1. The quality of the urban sound environment is important for health and well-being, and soundscape studies are proposed to investigate the positive and negative influences of urban sound.
2. Audio-visual interactions significantly influence the perception of soundscape, but there is a lack of research focused on residential areas in high-rise and high-density cities.
3. This study conducted a virtual reality experiment to investigate the independent and interaction effects of aural and visual indicators on soundscape descriptors in residential precinct gardens. Results showed that traffic sound had an independent effect on pleasantness, while greenery had an interaction effect with other indicators on pleasantness.
The article titled "Effect of audio-visual interaction on soundscape in the urban residential context: A virtual reality experiment" discusses the importance of creating a good sound environment in urban areas and proposes the use of soundscape studies to investigate this issue. The article highlights that traditional noise control methods that aim to reduce sound levels do not necessarily lead to better acoustic comfort and acceptance. Instead, researchers propose using soundscape studies that consider both negative and positive sounds, objective measurement, subjective perception, and the context.
The article presents a VR experiment designed to investigate the independent and interaction effect of aural and visual indicators on soundscape descriptors in residential precinct gardens. The study found that traffic sound was the only indicator that affected pleasantness when tested independently. However, when considering the interaction effect of aural-visual indicators on soundscape descriptors, greenery was found to have a significant positive effect on pleasantness.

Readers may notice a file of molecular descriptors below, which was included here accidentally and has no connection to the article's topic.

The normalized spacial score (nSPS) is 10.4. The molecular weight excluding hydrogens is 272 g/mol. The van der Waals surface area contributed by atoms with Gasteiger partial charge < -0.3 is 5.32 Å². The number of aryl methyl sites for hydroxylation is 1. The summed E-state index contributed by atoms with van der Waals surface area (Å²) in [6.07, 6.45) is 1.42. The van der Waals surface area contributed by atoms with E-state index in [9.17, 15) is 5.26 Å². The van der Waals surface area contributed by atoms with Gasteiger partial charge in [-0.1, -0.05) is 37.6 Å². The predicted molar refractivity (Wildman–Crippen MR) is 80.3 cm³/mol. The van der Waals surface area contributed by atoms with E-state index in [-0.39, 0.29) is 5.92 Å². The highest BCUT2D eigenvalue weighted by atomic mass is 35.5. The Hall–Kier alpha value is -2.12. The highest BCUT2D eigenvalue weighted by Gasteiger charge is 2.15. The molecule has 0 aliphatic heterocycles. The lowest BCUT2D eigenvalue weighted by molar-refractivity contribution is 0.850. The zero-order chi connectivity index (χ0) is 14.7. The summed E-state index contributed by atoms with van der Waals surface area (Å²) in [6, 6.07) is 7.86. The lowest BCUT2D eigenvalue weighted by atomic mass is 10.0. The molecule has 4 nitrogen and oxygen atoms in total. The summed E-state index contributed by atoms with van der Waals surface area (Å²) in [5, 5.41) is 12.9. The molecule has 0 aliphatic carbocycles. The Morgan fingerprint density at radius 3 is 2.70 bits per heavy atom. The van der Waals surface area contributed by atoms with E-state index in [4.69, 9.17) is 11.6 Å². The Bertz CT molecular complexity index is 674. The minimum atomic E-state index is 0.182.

While the article provides valuable insights into the importance of considering both aural and visual elements in creating a good sound environment in urban areas, it has some limitations. Firstly, the ecological validity and realism of the VR experiment were not tested. Secondly, while the study focused on residential precinct gardens, it did not consider other types of residential areas such as apartments or houses with different architectural designs.
Additionally, while the article acknowledges that there is still debate about the relationship between soundscape descriptors, it does not explore counterarguments or present evidence for alternative models. Furthermore, while discussing previous studies' findings about audio-visual interactions' effects on soundscape descriptors in commercial areas and recreational areas like parks, it does not provide enough evidence for these claims.
Overall, while providing valuable insights into creating a good sound environment in urban areas through soundscape studies that consider both negative and positive sounds, objective measurement, subjective perception, and context; this article has some limitations regarding its methodology's ecological validity and realism. Additionally, it could benefit from exploring counterarguments or presenting evidence for alternative models while discussing previous studies' findings about audio-visual interactions' effects on soundscape descriptors.